The true test of the sufficiency of an indictment that will withstand a general demurrer is laid down by Judge Bleckley as follows: If all the facts which the indictment charges can be admitted, and still the accused be innocent, the indictment is bad; but if, taking the facts alleged as premised, the guilt of the accused follows as a legal conclusion, the indictment is good. An indictment which charges the offense in the language of the defining statute and describes the acts constituting the offense sufficiently to put the defendant on notice of the offense with which he is charged survives a general demurrer.
(Citations and punctuation omitted.) Wilson v. State.4
The title of OCGA § 40-6-270 reads: “Hit and run; duty of driver to stop at or return to scene of accident.” The essence of the crime of hit and run is failing to stop at or return to the scene of an accident in which one has been involved. Langlois v. Wolford.5 The indictment under which Hovis was tried and convicted did,
in the name and behalf of the citizens of Georgia, charge and accuse Michael G. Hovis with the offense of Hit and Run for that said accused, in the county of DeKalb and State of Georgia, on the 21st day of September, 2000 did drive an Acura Legend, the same being a motor vehicle, which was involved in an accident which resulted in serious injuries to Kevin Joy, a passenger in said Acura Legend, and did further fail to remain at the scene of said accident and seek to render aid to Kevin Joy contrary to the laws of said State, the good order, peace and dignity thereof.
This indictment was sufficient to put Hovis on notice of the crime with which he was charged; contrary to Hovis's contention, he could not admit the facts as charged in the indictment and still be innocent of committing the offense of hit and run. The argument that he was not apprised of the offense with which he was charged because the indictment did not charge him with failing to comply with other requirements of OCGA § 40-6-270, such as giving his name and address and the registration number of the car he was driving, is absurd. Hovis was guilty of hit and run when he left the scene of the accident in which he was involved, and he would still be guilty of hit and run even if he had given the injured Kevin Joy his name and address before he left.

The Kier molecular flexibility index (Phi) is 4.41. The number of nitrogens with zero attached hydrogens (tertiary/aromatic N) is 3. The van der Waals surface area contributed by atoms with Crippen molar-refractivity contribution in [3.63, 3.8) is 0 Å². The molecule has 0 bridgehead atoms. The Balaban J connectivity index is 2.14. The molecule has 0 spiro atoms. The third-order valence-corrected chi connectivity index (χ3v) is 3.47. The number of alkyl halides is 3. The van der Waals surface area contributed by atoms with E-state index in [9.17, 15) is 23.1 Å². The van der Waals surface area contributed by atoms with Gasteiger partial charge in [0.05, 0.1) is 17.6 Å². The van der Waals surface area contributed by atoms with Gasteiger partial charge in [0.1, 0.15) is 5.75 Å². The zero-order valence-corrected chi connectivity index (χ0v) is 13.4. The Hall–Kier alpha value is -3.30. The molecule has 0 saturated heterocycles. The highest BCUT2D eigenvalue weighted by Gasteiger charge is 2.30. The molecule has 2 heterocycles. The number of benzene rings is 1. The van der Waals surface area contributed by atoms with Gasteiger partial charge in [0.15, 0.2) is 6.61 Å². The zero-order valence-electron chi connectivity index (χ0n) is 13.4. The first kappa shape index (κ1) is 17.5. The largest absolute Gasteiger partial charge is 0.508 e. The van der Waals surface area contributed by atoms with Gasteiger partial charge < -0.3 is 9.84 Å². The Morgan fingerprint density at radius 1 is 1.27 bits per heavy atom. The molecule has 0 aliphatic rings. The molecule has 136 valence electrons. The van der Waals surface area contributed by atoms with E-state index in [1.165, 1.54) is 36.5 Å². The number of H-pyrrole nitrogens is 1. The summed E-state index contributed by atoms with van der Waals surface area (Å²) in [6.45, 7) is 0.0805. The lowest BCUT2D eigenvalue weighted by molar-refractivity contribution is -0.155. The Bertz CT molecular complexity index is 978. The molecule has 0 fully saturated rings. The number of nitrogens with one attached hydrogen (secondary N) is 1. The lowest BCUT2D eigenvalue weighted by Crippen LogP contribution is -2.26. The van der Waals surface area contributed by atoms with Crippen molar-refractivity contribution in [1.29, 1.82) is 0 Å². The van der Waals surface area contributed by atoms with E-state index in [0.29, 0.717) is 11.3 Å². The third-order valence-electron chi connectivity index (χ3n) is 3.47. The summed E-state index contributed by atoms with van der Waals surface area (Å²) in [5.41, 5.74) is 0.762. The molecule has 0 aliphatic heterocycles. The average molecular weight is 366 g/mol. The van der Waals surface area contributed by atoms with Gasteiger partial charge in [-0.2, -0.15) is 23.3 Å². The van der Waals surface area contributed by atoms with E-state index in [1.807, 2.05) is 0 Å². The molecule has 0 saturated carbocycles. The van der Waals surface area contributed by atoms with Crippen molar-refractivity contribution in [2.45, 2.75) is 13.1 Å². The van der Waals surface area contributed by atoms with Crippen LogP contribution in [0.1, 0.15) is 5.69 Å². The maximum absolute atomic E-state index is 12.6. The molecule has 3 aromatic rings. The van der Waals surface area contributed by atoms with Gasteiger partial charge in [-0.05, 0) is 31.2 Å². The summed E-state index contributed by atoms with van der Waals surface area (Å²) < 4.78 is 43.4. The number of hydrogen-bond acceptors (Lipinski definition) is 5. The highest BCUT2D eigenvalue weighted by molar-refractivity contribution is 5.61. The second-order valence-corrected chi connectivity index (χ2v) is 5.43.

(b) Hovis also contends that his trial counsel's assistance was ineffective because counsel failed to object, move for mistrial, or seek curative instructions when one of the State's witnesses testified that Hovis did not have a driver's license and was not supposed to be driving. Hovis argues that this statement was evidence of general bad character.
Pretermitting the question of whether this testimony constituted evidence of bad character, we find that defense counsel's failure to object to the testimony falls into the area of trial strategy.
The standard regarding ineffective assistance of counsel is not errorless counsel and not counsel judged ineffective by hindsight, but counsel rendering reasonably effective assistance. In determining what constitutes ineffective assistance, a critical distinction is made between inadequate preparation and unwise choices of trial tactics and strategy. Particularly in regard to matters of trial strategy and tactic, effectiveness is not judged by hindsight or result.
(Citations and punctuation omitted.) Slade v. State.6
The exchange to which Hovis objects occurred during the State's direct examination of Davis when the State's attorney was questioning Davis about why Hovis initially did not want to go to the hospital.
Q: Did you or Mr. Hovis or anyone in the car decide that you didn't want the police to know about this?
A: I mean I don't think so, no. I mean, I guess, maybe we both decided that it wasn't a good idea. I mean, you know.
Q: I'm trying to understand why privacy was important, Mr. Davis.
A: I mean, you know, you don't want to go to jail all the time, do you?
Q: I'm sorry?
A: You don't want to go to jail, I mean.
Q: Well, why did-was there any discussion about going to jail?
A: Because there was an accident, I mean, I don't know. Maybe because he wasn't supposed to be driving. He didn't have a driver's license. I don't know.
Q: Was there any discussion at all-did he tell you then that he had been driving the car?
A: I'm not sure about that now. I just know that he didn't have a driver's license and he wasn't supposed to be driving and that's possibly why he would run. I don't know.
At the hearing on the motion for new trial, Hovis's defense counsel was asked why he did not object to this testimony. He replied that he did not object because this testimony provided an explanation for Hovis's leaving the scene of the accident other than that he had been drinking. We find that trial counsel articulated a valid strategic reason for not objecting, and that strategy did not amount to ineffective assistance. Slade, supra.
2. Hovis's remaining enumerations of error, stemming as they do from the same argument addressed in Division 1(a), are without merit.
1. Strickland v. Washington, 466 U.S. 668, 104 S.Ct. 2052, 80 L.Ed.2d 674 (1984).
2. Gomillion v. State, 236 Ga.App. 14, 16(3), 512 S.E.2d 640 (1999).
3. Bogan v. State, 249 Ga.App. 242, 244(2), 547 S.E.2d 326 (2001).
4. Wilson v. State, 211 Ga.App. 486, 489(4), 439 S.E.2d 701 (1993).
5. Langlois v. Wolford, 246 Ga.App. 209, 210, 539 S.E.2d 565 (2000).
6. Slade v. State, 270 Ga. 305, 307(2), 509 S.E.2d 618 (1998).
BLACKBURN, Presiding Judge.
ELLINGTON and PHIPPS, JJ., concur.